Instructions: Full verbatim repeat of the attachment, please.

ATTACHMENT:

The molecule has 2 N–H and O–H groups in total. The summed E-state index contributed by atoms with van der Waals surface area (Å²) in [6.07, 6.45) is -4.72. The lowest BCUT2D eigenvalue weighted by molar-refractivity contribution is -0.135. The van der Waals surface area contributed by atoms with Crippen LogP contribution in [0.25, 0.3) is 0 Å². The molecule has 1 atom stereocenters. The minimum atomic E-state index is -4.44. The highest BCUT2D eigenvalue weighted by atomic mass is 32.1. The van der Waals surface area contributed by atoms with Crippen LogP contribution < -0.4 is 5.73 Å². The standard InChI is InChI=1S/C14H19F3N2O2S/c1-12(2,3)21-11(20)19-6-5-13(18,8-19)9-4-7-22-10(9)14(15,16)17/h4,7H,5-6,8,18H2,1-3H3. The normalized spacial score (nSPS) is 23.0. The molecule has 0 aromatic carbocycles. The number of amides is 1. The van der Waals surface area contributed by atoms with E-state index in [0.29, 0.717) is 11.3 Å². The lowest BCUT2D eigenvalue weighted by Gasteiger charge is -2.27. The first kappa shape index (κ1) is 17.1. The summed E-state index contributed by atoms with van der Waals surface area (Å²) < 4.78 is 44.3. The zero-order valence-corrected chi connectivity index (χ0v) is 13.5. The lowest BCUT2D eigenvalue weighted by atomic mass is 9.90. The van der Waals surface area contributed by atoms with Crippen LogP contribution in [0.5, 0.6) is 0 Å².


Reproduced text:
The molecule has 2 N–H and O–H groups in total. The summed E-state index contributed by atoms with van der Waals surface area (Å²) in [6.07, 6.45) is -4.72. The lowest BCUT2D eigenvalue weighted by molar-refractivity contribution is -0.135. The van der Waals surface area contributed by atoms with Crippen LogP contribution in [0.25, 0.3) is 0 Å². The molecule has 1 atom stereocenters. The minimum atomic E-state index is -4.44. The highest BCUT2D eigenvalue weighted by atomic mass is 32.1. The van der Waals surface area contributed by atoms with Crippen LogP contribution < -0.4 is 5.73 Å². The standard InChI is InChI=1S/C14H19F3N2O2S/c1-12(2,3)21-11(20)19-6-5-13(18,8-19)9-4-7-22-10(9)14(15,16)17/h4,7H,5-6,8,18H2,1-3H3. The normalized spacial score (nSPS) is 23.0. The molecule has 0 aromatic carbocycles. The number of amides is 1. The van der Waals surface area contributed by atoms with E-state index in [0.29, 0.717) is 11.3 Å². The lowest BCUT2D eigenvalue weighted by Gasteiger charge is -2.27. The first kappa shape index (κ1) is 17.1. The summed E-state index contributed by atoms with van der Waals surface area (Å²) < 4.78 is 44.3. The zero-order valence-corrected chi connectivity index (χ0v) is 13.5. The lowest BCUT2D eigenvalue weighted by atomic mass is 9.90. The van der Waals surface area contributed by atoms with Crippen LogP contribution in [0.5, 0.6) is 0 Å².